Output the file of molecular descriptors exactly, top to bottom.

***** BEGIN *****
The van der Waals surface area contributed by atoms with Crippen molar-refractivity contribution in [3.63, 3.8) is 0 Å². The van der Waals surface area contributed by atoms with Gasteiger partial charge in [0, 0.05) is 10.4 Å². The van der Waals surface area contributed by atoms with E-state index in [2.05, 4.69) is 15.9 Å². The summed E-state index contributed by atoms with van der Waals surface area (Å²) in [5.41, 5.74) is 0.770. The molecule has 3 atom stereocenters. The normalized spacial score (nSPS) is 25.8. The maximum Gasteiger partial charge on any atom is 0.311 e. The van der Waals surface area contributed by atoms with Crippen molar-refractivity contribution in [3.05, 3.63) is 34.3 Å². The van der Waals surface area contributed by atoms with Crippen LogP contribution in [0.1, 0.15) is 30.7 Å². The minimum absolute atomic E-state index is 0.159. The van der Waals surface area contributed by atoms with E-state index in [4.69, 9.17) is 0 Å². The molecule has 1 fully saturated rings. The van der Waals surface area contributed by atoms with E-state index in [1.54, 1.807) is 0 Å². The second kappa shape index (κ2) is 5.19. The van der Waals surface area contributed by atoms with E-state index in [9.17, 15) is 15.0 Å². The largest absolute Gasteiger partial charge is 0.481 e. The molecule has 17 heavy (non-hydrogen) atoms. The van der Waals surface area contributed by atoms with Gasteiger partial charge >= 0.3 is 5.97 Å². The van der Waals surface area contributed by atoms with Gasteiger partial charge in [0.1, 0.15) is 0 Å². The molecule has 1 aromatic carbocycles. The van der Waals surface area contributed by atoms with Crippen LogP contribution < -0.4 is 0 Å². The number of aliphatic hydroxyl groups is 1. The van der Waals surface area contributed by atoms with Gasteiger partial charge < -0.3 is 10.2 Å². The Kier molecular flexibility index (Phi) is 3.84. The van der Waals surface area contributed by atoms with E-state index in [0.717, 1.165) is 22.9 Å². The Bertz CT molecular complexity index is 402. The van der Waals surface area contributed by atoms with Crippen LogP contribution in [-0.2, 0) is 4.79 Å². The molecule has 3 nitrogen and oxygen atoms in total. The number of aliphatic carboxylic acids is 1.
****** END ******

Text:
The van der Waals surface area contributed by atoms with Crippen molar-refractivity contribution in [3.63, 3.8) is 0 Å². The van der Waals surface area contributed by atoms with Gasteiger partial charge in [0, 0.05) is 10.4 Å². The van der Waals surface area contributed by atoms with E-state index in [2.05, 4.69) is 15.9 Å². The summed E-state index contributed by atoms with van der Waals surface area (Å²) in [5.41, 5.74) is 0.770. The molecule has 3 atom stereocenters. The normalized spacial score (nSPS) is 25.8. The maximum Gasteiger partial charge on any atom is 0.311 e. The van der Waals surface area contributed by atoms with Crippen molar-refractivity contribution in [3.05, 3.63) is 34.3 Å². The van der Waals surface area contributed by atoms with Crippen LogP contribution in [0.1, 0.15) is 30.7 Å². The minimum absolute atomic E-state index is 0.159. The van der Waals surface area contributed by atoms with E-state index in [4.69, 9.17) is 0 Å². The molecule has 1 fully saturated rings. The van der Waals surface area contributed by atoms with E-state index in [1.54, 1.807) is 0 Å². The second kappa shape index (κ2) is 5.19. The van der Waals surface area contributed by atoms with E-state index in [9.17, 15) is 15.0 Å². The largest absolute Gasteiger partial charge is 0.481 e. The molecule has 17 heavy (non-hydrogen) atoms. The van der Waals surface area contributed by atoms with Gasteiger partial charge >= 0.3 is 5.97 Å². The van der Waals surface area contributed by atoms with Gasteiger partial charge in [0.1, 0.15) is 0 Å². The molecule has 1 aromatic carbocycles. The van der Waals surface area contributed by atoms with Crippen LogP contribution < -0.4 is 0 Å². The number of aliphatic hydroxyl groups is 1. The van der Waals surface area contributed by atoms with Gasteiger partial charge < -0.3 is 10.2 Å². The Kier molecular flexibility index (Phi) is 3.84. The van der Waals surface area contributed by atoms with E-state index in [0.717, 1.165) is 22.9 Å². The Bertz CT molecular complexity index is 402. The van der Waals surface area contributed by atoms with Crippen LogP contribution in [-0.2, 0) is 4.79 Å². The molecule has 3 nitrogen and oxygen atoms in total. The number of aliphatic carboxylic acids is 1.